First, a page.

A former hot dog stand owner and low-profile businessman who benefited from having President Vladimir Putin as a powerful patron, Yevgeny Prigozhin moved into the global spotlight thanks to Russia’s war in Ukraine.
As the leader of a mercenary force who depicts himself as fighting many of the Russian military’s toughest battles in Ukraine, the 62-year-old Mr Prigozhin has now moved into his most dangerous role yet: preaching open rebellion against his country’s military leadership.
On Friday, Mr Prigozhin, the owner of the Kremlin-allied group, escalated months of scathing criticism over Russia’s conduct in the war by calling for an armed uprising to oust the defence minister.
The Wagner leader and Russian President Vladimir Putin go way back, with both born in Leningrad, now St Petersburg.
During the final years of the Soviet Union, Mr Prigozhin served time in prison – 10 years by his own admission, although he does not say what this was for.
Afterwards, he owned a hot dog stand and then restaurants that drew interest from Mr Putin.
In his first term, the Russian leader took then-French president Jacques Chirac to dine at one of these restaurants.
“Vladimir Putin saw how I built a business out of a kiosk, he saw that I don’t mind serving to the esteemed guests because they were my guests,” Mr Prigozhin recalled in an interview published in 2011.
His businesses expanded significantly to catering and providing school lunches. In 2010, Mr Putin helped open Mr Prigozhin’s factory, which was built thanks to generous loans by a state bank.
In Moscow alone, his company Concord won millions of dollars in contracts to provide meals for schools.
He also organised catering for Kremlin events for several years – earning him the nickname “Putin’s chef” – and has provided catering and utility services to the Russian military.
In 2017, opposition figure and anti-corruption fighter Alexei Navalny accused Mr Prigozhin’s companies of breaking competition laws by bidding for some 387 million dollars (£304 million) in defence ministry contracts.
Mr Prigozhin’s Wagner Group has come to play a central role in Mr Putin’s projection of Russian influence in trouble spots around the world.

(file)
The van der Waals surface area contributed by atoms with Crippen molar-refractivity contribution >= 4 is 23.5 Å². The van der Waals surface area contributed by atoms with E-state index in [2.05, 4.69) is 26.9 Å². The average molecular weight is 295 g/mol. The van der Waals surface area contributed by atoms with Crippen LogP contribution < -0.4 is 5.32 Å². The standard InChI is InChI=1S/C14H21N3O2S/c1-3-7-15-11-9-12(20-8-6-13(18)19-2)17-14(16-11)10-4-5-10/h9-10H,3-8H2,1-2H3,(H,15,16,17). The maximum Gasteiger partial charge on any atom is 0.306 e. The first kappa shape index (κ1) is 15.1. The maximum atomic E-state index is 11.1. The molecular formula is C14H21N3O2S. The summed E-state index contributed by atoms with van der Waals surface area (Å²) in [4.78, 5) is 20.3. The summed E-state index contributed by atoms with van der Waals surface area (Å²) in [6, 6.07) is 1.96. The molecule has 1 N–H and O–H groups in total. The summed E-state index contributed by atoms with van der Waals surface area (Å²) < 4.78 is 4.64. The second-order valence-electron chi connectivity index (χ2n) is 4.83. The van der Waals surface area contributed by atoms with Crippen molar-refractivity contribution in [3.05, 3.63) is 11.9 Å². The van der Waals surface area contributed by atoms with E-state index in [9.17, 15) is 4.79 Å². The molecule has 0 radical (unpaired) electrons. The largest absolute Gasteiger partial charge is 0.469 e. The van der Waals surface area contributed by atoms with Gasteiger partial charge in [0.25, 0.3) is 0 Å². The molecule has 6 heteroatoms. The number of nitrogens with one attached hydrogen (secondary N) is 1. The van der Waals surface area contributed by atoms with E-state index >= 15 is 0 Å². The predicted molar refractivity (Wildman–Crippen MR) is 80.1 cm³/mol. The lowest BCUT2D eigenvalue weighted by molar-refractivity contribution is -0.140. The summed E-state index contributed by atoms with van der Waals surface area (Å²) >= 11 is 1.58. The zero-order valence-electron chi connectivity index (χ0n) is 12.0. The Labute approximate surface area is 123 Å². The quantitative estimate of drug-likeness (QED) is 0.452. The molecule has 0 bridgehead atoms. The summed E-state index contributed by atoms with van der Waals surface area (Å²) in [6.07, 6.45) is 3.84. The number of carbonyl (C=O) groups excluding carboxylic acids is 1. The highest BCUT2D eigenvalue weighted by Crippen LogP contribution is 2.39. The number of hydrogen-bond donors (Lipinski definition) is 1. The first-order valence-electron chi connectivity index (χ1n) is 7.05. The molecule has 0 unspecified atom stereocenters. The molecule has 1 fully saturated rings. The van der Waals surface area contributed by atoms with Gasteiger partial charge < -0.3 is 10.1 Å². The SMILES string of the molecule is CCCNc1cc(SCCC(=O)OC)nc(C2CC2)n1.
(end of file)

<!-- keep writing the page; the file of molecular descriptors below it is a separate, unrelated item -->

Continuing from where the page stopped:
The United States, European Union, United Nations and others say the mercenary force has involved itself in conflicts in countries across Africa in particular.
Wagner fighters allegedly provide security for national leaders or warlords in exchange for lucrative payments, often including a share of gold or other natural resources.
US officials say Russia may also be using Wagner’s work in Africa to support its war in Ukraine.
In Ukraine, Mr Prigozhin’s mercenaries have become a major force in the war, fighting as counterparts to the Russian army in battles with Ukrainian forces.
That includes Wagner fighters taking Bakhmut, the city where the bloodiest and longest battles have taken place.
By last month, Wagner Group and Russian forces appeared to have largely won Bakhmut, a victory with strategically slight importance for Russia despite the cost in lives.
The US estimates that nearly half of the 20,000 Russian troops killed in Ukraine since December were Wagner fighters in Bakhmut. The soldiers-for-hire included inmates recruited from Russia’s prisons.
As his forces fought and died en masse in Ukraine, Mr Prigozhin raged against Russia’s military top brass.
In a video released by his team last month, Mr Prigozhin stood next to rows bodies he said were those of Wagner fighters.
He accused Russia’s regular military of incompetence and of starving his troops of the weapons and ammunition they need to fight.
“These are someone’s fathers and someone’s sons,” Mr Prigozhin said at the time.
“The scum that doesn’t give us ammunition will eat their guts in hell.”
Earlier, Mr Prigozhin had gained more limited attention in the US, when he and a dozen other Russian nationals and three Russian companies were charged with operating a covert social media campaign aimed at fomenting discord ahead of Donald Trump’s 2016 election victory.
They were indicted as part of US special counsel Robert Mueller’s investigation into Russian election interference.
The US treasury department has sanctioned Mr Prigozhin and associates repeatedly in connection with both his alleged election interference and his leadership of the Wagner Group.
After the 2018 indictment, the RIA Novosti news agency quoted Mr Prigozhin as saying: “Americans are very impressionable people; they see what they want to see. I treat them with great respect. I’m not at all upset that I’m on this list. If they want to see the devil, let them see him.”
The Biden White House called him “a known bad actor”, and US state department spokesman Ned Price said Mr Prigozhin’s “bold confession, if anything, appears to be just a manifestation of the impunity that crooks and cronies enjoy under President Putin and the Kremlin”.
As Mr Prigozhin grew more outspoken against the way Russia’s conventional military conducted fighting in Ukraine, he continued to play a seemingly indispensable role for the Russian offensive, and appeared to suffer no retaliation from Mr Putin over his criticism of the President’s top generals.
Media reports at times suggested Mr Prigozhin’s influence on Mr Putin was growing, and that he was after a prominent political post. But analysts warned against overestimating his influence with Mr Putin.
Mark Galeotti of University College, London, who specialises in Russian security affairs, said of Mr Prigozhin on his podcast In Moscow’s Shadows: “He’s not one of Putin’s close figures or a confidant.
“Prigozhin does what the Kremlin wants, and does very well for himself in the process. But that’s the thing – he is part of the staff, rather than part of the family.”
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